Introducing Visual Browsing
What, you may ask, is visual browsing? Loosely defined, visual browsing user interfaces are those that let people navigate visual content—that is, search for content using pictures. We will discuss four types of visual browsing:
- browsing images or photos using text attributes or tags—for example, on Google Images and Flickr
- using images in queries to describe attributes that are hard to describe with text—as on Like.com and Zappos
- using images to facilitate wayfinding and navigation in the real world—such as on Google Maps and Photosynth
- collecting and browsing images on mobile devices—like on RedLaser and NeoReader
Each of these approaches to visual browsing supports different goals for searchers and introduces its own unique challenges, design directions, and best practices, which we’ll explore next.
Browsing Images Using Text Attributes or Tags
While there are many image-centric sites, the majority of the Web’s image content is on either Google Images or Flickr. No discussion of visual browsing would be complete without mentioning these two sites. When it comes to finding images that are published somewhere on the Web, Google Images is the site most people go to. Google uses a proprietary algorithm to assign keywords describing each image, then index and rank all of the images in their enormous database. They also capture a thumbnail of each image and store it along with the source URL.
While Google Images is undeniably a very useful site, it exemplifies some of the challenges of automated image finding. The primary mechanism for finding images is a text-only query, which perfectly demonstrates the impedance mismatch that exists between text and image content. Because no single keyword can adequately describe all of the pixels that make up an image—and, most of the time, the keywords that surround an image on a page provide an incomplete description at best—Google Images interprets search queries very loosely. Typically, it interprets multiple keywords using an OR instead of the usual and expected AND operator. As a consequence, it omits some keywords from the query without letting the searcher know explicitly what is happening.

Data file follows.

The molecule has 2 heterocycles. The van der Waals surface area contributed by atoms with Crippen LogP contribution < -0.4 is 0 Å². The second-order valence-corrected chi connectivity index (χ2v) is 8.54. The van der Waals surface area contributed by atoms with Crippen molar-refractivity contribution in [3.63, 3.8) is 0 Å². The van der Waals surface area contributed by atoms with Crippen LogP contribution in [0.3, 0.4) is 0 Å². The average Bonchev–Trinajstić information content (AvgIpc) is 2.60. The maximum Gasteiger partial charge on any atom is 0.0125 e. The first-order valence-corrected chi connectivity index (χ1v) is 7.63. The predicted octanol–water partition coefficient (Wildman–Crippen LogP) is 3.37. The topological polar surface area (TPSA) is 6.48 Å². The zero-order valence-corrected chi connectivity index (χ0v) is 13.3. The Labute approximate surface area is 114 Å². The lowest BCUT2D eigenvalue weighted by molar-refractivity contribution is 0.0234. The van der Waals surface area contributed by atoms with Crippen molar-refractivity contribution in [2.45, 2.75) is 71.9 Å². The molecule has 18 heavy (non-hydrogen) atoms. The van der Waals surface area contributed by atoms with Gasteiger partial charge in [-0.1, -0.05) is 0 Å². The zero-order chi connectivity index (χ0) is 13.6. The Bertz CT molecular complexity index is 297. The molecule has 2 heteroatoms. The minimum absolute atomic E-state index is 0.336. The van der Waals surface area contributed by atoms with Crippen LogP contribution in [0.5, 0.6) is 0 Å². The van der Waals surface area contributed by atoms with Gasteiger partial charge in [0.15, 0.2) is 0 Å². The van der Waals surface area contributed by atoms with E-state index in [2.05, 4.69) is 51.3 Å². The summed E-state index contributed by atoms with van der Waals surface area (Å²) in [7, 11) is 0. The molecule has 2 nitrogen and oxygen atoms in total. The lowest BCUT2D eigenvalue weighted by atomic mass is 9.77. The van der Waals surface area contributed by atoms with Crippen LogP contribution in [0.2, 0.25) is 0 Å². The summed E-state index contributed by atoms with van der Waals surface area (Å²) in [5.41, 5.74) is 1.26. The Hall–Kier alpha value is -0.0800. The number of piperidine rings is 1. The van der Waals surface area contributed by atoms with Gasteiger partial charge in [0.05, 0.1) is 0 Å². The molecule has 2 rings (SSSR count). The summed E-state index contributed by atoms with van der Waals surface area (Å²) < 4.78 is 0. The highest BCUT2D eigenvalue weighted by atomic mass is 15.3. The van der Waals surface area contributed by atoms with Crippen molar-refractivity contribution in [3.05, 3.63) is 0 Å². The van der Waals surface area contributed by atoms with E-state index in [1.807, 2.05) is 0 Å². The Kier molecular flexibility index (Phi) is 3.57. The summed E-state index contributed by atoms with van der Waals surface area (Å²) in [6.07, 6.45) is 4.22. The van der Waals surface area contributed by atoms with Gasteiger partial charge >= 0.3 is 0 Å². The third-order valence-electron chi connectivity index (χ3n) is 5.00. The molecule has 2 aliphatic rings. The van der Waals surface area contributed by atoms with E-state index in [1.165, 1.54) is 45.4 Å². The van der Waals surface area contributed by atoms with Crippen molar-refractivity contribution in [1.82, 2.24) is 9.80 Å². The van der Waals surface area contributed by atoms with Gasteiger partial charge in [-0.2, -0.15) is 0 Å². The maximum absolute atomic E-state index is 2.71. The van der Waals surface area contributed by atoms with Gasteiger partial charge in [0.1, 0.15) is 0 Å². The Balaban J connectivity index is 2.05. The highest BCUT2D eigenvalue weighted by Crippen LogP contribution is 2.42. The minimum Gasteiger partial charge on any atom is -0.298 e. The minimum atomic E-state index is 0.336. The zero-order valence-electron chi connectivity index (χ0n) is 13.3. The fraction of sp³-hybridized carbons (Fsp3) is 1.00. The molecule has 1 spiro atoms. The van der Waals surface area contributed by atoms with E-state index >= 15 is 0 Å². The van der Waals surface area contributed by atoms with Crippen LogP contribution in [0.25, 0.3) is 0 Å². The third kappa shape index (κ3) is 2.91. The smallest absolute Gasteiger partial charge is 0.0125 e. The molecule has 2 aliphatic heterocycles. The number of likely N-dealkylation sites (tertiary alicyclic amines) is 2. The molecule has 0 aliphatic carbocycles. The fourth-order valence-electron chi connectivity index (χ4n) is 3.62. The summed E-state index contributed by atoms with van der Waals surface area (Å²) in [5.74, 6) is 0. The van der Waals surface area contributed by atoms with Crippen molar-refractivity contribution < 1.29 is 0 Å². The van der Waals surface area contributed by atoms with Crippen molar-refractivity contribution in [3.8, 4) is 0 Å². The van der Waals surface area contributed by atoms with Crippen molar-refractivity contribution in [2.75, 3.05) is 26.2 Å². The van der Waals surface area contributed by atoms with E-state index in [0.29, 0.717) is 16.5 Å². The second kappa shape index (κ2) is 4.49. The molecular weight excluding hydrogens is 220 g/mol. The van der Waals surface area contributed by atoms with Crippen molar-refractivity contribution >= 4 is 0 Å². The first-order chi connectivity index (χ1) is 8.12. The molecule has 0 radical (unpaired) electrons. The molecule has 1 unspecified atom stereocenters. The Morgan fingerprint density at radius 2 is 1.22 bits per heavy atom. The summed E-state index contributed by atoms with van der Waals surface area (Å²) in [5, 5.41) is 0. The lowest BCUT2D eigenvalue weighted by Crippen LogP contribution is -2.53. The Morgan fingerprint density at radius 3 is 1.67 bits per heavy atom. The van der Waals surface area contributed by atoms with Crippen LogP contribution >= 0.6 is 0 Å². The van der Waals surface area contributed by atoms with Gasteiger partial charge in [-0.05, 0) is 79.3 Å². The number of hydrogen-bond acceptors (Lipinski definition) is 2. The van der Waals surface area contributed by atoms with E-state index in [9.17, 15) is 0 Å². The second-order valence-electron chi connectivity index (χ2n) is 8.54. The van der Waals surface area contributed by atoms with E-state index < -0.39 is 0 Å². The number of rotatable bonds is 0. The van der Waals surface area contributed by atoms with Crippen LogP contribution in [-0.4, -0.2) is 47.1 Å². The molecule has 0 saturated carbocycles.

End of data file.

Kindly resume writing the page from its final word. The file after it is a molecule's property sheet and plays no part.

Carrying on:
On the one hand, because Google Images interprets search queries in a such a loose fashion, it rarely returns zero search results. On the other hand, image searches sometimes give us strange and unpredictable results, while making it challenging to understand what went wrong with our queries and how to adjust them to find the images we’re really looking for. Figure 1 shows an example—the search results for Africa Thailand elbow Indian.
Judging from the search results, Google Images seems to have omitted keywords randomly from the query, without indicating to the searcher it has done so. Of course, one could argue that getting such poor results for a query is an example of garbage in/garbage out. However, we think this example demonstrates that the keywords Google takes from the surrounding content on a Web page—and possibly some Web pages that link to it—do not always match an image. While an image may technically be located at the intersection of Africa, Thailand, elbow, and Indian, this by no means guarantees that the image would actually show Indian warriors demonstrating the perfect Mai Thai elbow-strike technique on the plains of the Serengeti.